and textile exports over the past year have displaced local

producers and jobs. Jeremy Youmans, the finance director of

one of Zimbabwe,s largest apparel makers and chairman of the

Zimbabwe Clothing Manufacturers, Association, told poloff on

September 14 that local garment manufacturers cannot compete

with China on a cost basis. While Zimbabwean-made clothing

can compete on a quality basis with Chinese exports, Youmans

noted that Chinese government subsidies meant that Chinese

clothing exports were &sub-economic8 and could therefore

undercut virtually all competitors. The Zimbabwean industry,

according to Youmans, successfully lobbied the GOZ earlier

this year to enact higher apparel tariffs with an eye toward

leveling the playing field. Youmans speculated that Chinese

apparel producers had the ultimate goal of forcing all

competitors out of the global clothing market, giving them a

monopolistic position from which to raise prices in developed

country retail markets.






20. (C) Beijing,s ultimate objective in Zimbabwe is unknown.

From outward appearances, Chinese investors seem to be

buying up Zimbabwean firms and assets at fire sale prices,

but even at cut-rate prices and labor costs their

profitability is in question. Zimbabwe,s experience with

former Malaysian and Libyan patrons demonstrates that

sweetheart deals only go so far. Instead, Beijing may be

taking a longer-term view, assessing that its investors are

ideally placed to capitalize on a future economic turnaround.

If this view is true, then Beijing has a stake in economic

reforms. Even non-Chinese businessmen who profit from the

current environment tell us privately that their bottom lines

would be improved if the GOZ enacted economic and political

reforms. It is easy to see how Chinese support for Zimbabwe

can work at a cross current to our efforts. Nevertheless,

while China will probably never press its Zimbabwean comrades

into making political concessions, Chinese market sense )

even if driven by their own self-interest ) could

potentially be used as a lever to induce economic reforms.


21. (C) Zimbabwe,s ties to China are a marriage of

convenience founded on their mutual self-interest rather than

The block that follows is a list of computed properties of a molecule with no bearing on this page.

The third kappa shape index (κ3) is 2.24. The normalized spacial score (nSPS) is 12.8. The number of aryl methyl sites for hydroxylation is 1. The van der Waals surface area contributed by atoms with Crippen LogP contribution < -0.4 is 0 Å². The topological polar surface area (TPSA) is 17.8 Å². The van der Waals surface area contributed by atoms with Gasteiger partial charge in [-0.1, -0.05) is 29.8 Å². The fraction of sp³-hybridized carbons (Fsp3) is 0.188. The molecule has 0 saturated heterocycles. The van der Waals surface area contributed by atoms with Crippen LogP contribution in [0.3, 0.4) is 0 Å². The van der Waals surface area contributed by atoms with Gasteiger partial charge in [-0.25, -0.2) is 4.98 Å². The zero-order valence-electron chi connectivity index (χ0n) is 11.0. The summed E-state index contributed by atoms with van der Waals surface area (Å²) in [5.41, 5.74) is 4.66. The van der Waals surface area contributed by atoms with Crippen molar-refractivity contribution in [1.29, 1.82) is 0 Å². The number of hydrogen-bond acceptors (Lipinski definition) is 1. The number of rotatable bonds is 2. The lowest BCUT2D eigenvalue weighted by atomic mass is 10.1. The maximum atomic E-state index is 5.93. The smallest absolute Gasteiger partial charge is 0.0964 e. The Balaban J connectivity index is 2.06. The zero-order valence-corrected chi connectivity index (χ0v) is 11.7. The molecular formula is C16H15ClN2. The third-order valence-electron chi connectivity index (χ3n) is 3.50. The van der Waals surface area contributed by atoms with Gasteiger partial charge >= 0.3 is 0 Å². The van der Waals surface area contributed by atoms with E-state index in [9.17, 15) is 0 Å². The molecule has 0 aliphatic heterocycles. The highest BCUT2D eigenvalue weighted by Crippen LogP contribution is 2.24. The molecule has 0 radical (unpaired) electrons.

a sense of mutual affinity. The GOZ,s public pronouncements

of extensive ties are not borne out by concrete results;

Chinese investment in Zimbabwe, despite some high-profile

projects, is very limited, especially compared with other

parts of Africa. Embracing free market capitalism, Chinese

investors appear to have recognized the GOZ,s massive

economic policy failures and to have largely avoided Zimbabwe

in favor of other investor-friendly countries in Africa. The

GOZ,s fondness for China is also limited and Post has heard

from contacts in South Africa that Mugabe is furious at Blair

for having supposedly influenced the Chinese to limit its

support for Zimbabwe. The government,s &Look-East8 policy

is driven out of desperation caused by the downward spiraling

economy and the loss of prior patrons, Libya and Malaysia.

The GOZ has tempered China,s quest for resources and markets

in Zimbabwe, suggesting that the government, while eager to

reap benefits from China, is nonetheless wary of the

relationship. Policies such as the increased tariffs on

apparel indicate that, despite public perceptions, the GOZ is

not completely subservient to Beijing.




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The Insider is a political and business bulletin about Zimbabwe, edited by Charles Rukuni. Founded in 1990, it was a printed 12-page subscription only newsletter until 2003 when Zimbabwe's hyper-inflation made it impossible to continue printing.